From a societal point of view, it is important to study the economic impact of psychiatric illnesses and possible effects of prevention programs, to assist future policy making and resource allocation. The economic evaluation in our study will focus on the differential effects on short and long term costs and health outcomes of the treatment conditions under study: CBT or minimal information. The study will be conducted from a societal perspective .
Treatment outcome studies typically include variables to study the treatment mechanisms (“how does the treatment work”) as well as the moderators of treatment outcome (“for what groups does the treatment work”). With regard to mediating factors in the current study, the intervention will aim at changing coping behaviour , increasing activities , and enhancing trust in the availability of attachment figures (in the social network). Even though we do not address cognitions directly through cognitive restructuring, we nonetheless want to investigate if the child’s attributional style changed through our behaviour intervention.
Moderating factors associated with (non)response are current parental psychopathology  and child’s symptomatology (internalising and externalising). We additionally measured some stable child characteristics that have been associated with the onset of anxiety or mood disorders, but have not been studied in relation to treatment outcome in offspring, namely reactive and regulative temperament , general executive functioning, and automatic self-associations . In addition, some of the presumed mediating factors may also function as moderators.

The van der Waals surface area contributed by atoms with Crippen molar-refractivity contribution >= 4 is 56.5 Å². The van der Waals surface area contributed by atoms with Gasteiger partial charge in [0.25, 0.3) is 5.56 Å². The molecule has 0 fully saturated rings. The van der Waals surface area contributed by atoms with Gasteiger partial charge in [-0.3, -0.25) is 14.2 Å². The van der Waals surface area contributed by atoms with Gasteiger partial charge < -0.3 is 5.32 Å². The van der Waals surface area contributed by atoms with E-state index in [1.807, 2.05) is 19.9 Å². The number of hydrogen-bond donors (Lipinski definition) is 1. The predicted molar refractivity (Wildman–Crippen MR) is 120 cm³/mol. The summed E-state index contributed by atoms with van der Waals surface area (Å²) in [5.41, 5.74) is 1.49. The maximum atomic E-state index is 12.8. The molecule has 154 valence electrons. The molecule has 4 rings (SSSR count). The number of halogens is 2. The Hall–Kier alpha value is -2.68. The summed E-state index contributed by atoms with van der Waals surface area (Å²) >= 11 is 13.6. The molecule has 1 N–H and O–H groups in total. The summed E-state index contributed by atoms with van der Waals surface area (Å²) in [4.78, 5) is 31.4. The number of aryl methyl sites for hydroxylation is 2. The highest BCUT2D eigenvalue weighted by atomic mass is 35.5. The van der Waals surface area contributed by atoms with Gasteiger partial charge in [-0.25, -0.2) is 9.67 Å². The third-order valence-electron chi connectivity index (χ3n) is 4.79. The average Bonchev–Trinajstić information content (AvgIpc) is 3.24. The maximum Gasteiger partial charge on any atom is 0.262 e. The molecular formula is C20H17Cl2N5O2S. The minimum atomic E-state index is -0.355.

In summary, even though there is extensive evidence for the intergenerational transmission of anxiety and mood disorders, few preventive intervention studies in offspring have been carried out. Our study adds to the current state of the art in combining selective and indicative prevention, to focus on both anxiety and mood disorders in adult patients, to focus on both anxiety and depression symptoms in offspring, to work on both symptom reduction and resilience, to study cost-effectiveness, and to examine mediators and moderators of outcome.
Trial objective and purpose
The primary goal is to investigate whether a brief (10 + 2 sessions) cognitive behavioural treatment program on resilience and symptom reduction can prevent the incidence of depression or anxiety disorder in an ultra high risk sample of 8–18 year old offspring of patients with unipolar depression or anxiety disorder (sample defined by a High Risk Index or subclinical symptoms, or both). The second goal is to examine whether this intervention meets current standards for cost-effectiveness. A third goal is to explore the role of a number of factors that may potentially mediate or moderate the effect of the intervention. Mediating factors include coping, attributional style, daily activities, and optimism, while the selected moderating variables are child temperament characteristics and executive functioning, parental psychopathology (of both parents), child symptomatology, attachment, and (automatic) self-associations.